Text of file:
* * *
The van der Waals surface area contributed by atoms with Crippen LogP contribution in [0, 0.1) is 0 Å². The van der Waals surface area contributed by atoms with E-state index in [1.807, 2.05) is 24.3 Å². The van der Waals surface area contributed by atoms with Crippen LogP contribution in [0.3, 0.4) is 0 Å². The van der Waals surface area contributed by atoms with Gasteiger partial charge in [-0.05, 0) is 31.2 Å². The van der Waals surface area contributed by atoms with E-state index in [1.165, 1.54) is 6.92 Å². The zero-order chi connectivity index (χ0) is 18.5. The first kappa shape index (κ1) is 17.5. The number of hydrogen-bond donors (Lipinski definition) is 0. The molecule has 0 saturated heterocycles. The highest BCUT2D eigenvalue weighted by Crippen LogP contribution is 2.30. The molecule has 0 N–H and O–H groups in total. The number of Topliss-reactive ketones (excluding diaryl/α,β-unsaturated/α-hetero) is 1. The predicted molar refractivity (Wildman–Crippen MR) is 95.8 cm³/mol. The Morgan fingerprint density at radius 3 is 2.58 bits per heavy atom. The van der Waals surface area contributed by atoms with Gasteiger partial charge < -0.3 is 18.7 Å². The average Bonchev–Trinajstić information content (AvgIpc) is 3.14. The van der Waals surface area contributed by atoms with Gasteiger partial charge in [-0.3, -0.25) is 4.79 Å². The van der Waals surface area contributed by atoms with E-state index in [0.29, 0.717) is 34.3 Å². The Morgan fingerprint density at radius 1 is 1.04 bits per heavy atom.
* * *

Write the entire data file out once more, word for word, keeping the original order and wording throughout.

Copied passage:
The van der Waals surface area contributed by atoms with Crippen LogP contribution in [0, 0.1) is 0 Å². The van der Waals surface area contributed by atoms with E-state index in [1.807, 2.05) is 24.3 Å². The van der Waals surface area contributed by atoms with Crippen LogP contribution in [0.3, 0.4) is 0 Å². The van der Waals surface area contributed by atoms with Gasteiger partial charge in [-0.05, 0) is 31.2 Å². The van der Waals surface area contributed by atoms with E-state index in [1.165, 1.54) is 6.92 Å². The zero-order chi connectivity index (χ0) is 18.5. The first kappa shape index (κ1) is 17.5. The number of hydrogen-bond donors (Lipinski definition) is 0. The molecule has 0 saturated heterocycles. The highest BCUT2D eigenvalue weighted by Crippen LogP contribution is 2.30. The molecule has 0 N–H and O–H groups in total. The number of Topliss-reactive ketones (excluding diaryl/α,β-unsaturated/α-hetero) is 1. The predicted molar refractivity (Wildman–Crippen MR) is 95.8 cm³/mol. The Morgan fingerprint density at radius 3 is 2.58 bits per heavy atom. The van der Waals surface area contributed by atoms with Gasteiger partial charge < -0.3 is 18.7 Å². The average Bonchev–Trinajstić information content (AvgIpc) is 3.14. The van der Waals surface area contributed by atoms with Gasteiger partial charge in [-0.3, -0.25) is 4.79 Å². The van der Waals surface area contributed by atoms with E-state index in [0.29, 0.717) is 34.3 Å². The Morgan fingerprint density at radius 1 is 1.04 bits per heavy atom.